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The city of Beijing was established over 3,000 years ago and has been the capital
of China since the Liao dynasty.
The city has gone through five dynasties, Liao (916 - 1125 AD), Jin (1115 - 1234 AD), Yuan (1271 - 1368 AD), Ming (1368
- 1644 AD) and Qing (1644 - 1911 AD), and the reign of 34 emperors over the
span of 860 years. Beijing connectsChina internationally with the rest of the world,
it is also known as the cradle of civilization. In this article, we will be introducing the Siheyuan, a historical type of residence distributed throughout Beijing.

Siheyuan is a traditional Chinese courtyard building. Dating back to the Yuan dynasty, this dwelling since then has become the most dominant housing type in Beijing. The layout of a Siheyuan is composed of four buildings positioned along the north-south and east-west axis and with the central courtyard space left open. Such a structure forms a vastly private living environment and at the same time allows the interior to be free and open to ligurces.


Historical SIHEYUAN

Feng Shui plays an important role not only in the daily life of Chinese but also in the architecture. In addition to this, the layout of Siheyuan also heavily relied on Feng Shui and Eight Trigrams (Ba gua.)


Feng Shui is an ancient Chinese system of practice used to analyze the geographical situation (for example the direction of the ground, veins, mountains, and water) of locations such as residential buildings or graveyards. Ancient Chinese believed that having a good or bad Feng Shui can have an enormous impact on the prosperity of the people living within the house. Bagua on the other hand is a set of eight symbols used in the Taoist cosmology in representing the elemental principle of reality. [Eight Trigrams (Ba gua) comes from I Ching, which is a set of eight symbols used in ancient China to deduce the relationship between time and space of the world.] The ancients usually relate the Bagua symbols (Eight Trigrams) with the architecture’s topography, which is then Feng Shui.


In the layout of a Siheyuan, the main entrance is often placed on the southeast position of the Bagua diagram (Eight Trigrams), and the corresponding back door will be located in the “Qian” position. Therefore, the divine “Qian Shan Xun Xiang” position is considered auspicious in geomancy. In the Bagua diagram (Eight Trigrams), “Xun” represents wind,
which in our natural system wind can cross over between heaven and earth. Consequently, placing the doors into the
right position can benefit the householders with profits pouring in from all sides.  

“Kan”  aligns with the true north, which corresponds to water in Wuxing (Translated as the Five Phases, which encompasses the elements of Gold, Wood, Water, Fire, and Earth). Positioning the main house to true north at the “Kan” position can avoid fire. This layout also complies with nature's pattern. The Siheyuan is built facing the sun and blocking the wind, and the house is also lodgeable in the way that it is warm in winter and cool in summer. Complementing the southeast-facing main entrance, the layout of “Kan” embodies the principle of “Kan Zhai Xun Men”.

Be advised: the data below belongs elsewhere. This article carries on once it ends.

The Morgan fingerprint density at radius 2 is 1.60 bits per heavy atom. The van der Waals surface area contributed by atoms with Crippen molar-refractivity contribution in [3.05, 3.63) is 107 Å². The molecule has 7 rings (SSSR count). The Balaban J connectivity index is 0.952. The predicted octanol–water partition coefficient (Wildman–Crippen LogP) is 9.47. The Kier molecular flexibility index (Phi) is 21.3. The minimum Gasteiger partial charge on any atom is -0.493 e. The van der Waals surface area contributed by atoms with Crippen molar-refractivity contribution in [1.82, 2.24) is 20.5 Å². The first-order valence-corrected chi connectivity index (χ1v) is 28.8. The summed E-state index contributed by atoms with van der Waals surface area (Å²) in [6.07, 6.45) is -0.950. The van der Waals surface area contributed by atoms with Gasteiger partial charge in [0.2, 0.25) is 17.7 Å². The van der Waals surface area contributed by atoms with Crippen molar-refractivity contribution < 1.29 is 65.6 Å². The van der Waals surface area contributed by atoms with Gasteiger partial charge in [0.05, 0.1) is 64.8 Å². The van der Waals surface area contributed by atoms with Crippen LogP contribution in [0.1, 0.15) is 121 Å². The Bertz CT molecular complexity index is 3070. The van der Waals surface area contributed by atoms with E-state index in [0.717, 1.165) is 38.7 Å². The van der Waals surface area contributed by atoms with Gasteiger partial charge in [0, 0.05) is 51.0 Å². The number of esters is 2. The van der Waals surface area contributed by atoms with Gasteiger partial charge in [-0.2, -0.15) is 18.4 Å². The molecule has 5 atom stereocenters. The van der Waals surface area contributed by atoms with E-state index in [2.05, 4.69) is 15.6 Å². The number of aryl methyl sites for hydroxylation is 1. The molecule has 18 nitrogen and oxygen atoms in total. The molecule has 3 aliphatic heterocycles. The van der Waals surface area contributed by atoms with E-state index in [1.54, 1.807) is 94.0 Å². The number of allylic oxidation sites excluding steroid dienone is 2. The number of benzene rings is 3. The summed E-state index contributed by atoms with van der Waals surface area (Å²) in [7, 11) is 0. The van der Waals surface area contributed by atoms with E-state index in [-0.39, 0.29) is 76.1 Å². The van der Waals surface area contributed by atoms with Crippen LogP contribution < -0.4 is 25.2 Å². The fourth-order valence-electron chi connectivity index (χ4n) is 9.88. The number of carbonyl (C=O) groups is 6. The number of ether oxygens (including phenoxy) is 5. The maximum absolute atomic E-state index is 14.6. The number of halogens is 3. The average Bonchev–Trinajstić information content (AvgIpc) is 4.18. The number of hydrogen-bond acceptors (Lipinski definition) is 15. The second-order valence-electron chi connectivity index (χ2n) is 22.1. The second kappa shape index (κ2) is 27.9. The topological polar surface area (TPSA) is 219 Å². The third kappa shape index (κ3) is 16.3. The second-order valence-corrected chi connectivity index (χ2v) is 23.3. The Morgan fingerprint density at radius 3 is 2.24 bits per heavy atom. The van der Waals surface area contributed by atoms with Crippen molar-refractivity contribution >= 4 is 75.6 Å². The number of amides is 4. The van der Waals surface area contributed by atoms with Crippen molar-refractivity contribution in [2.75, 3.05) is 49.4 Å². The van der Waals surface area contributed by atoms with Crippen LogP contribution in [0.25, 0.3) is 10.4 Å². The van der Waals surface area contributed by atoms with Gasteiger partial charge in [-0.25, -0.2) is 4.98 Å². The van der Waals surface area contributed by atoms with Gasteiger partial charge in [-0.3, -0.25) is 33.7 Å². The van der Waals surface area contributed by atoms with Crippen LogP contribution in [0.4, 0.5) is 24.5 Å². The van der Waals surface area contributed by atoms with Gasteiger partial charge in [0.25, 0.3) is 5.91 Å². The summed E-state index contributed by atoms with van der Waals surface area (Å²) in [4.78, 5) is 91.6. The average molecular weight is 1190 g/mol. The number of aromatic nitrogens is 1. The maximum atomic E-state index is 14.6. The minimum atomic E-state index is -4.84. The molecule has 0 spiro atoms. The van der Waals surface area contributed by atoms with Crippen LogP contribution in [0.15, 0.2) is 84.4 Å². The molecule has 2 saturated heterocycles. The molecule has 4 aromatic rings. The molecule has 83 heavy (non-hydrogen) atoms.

While the preservation and inheritance of historical architecture has always been a topic at hand, the further step of this discussion is how to maintain these ancient architecture along with keeping their traditional culture and at the same time meet the demands of our modern living lifestyle. The architecture firm Archstudio may have the answer in their reconstruction project, Qishe Courtyard. 


Qishe (combination of 7 houses) Courtyard is a makeover project designed by Archstudio in 2020, located covertly in a hutong (alleyway) within a core old quarter in Beijing. This “three-layered courtyard” project took up about 5382 square ft, with about 50 ft wide and 138 ft in length. The project received its name “Qishe” because the architecture originally
consisted of 7 pitched-roof buildings and coincidently the building’s address lies on the number 7 within the hutong. 


Archstudio’s restoration project of the Qishe Courtyard not only restore and conserve the traditional Siheyuan’s symmetrical layout and historical fragments, but it also provides a more functional space with a modern sense of touch. The team added in utilitarian facilities such as garage, restrooms, kitchen, and etc., while preserving the original architecture’s gateway, arch carvings, and even a decayed tree. In order to integrate the idea of renovating the old area while adding in the new sections, Archstudio embedded a curved glass plane veranda into the Siheyuan where it closely combines the separated areas.


“A veranda, a basic element of traditional Chinese architecture,... functions as a circulation route, reshapes the spatial
pattern and layers, and provides a playful walking experience. 
The veranda features a curved plane, and presents
variations according to different landscapes and spatial functions. It's closely combined with the curved edges of
the pitched roofs, hence forming several arc-shaped transparent spaces, which integrate the houses, landscape and
the sky into the same picture.”


Through the ages, the foremost essence of ancient Chinese architecture is not to seek the permanence of its original structure. On the basis of its original architecture, Archstudio’s project of the Qishe Courtyard, transformed the Siheyuan
into a new spiritual residence that meets the needs of modern life. The traditional architecture, therefore, is given a new mission that continues to prolong the thousand years of Chinese culture.



Special Acknowledgement for Photo Authorization


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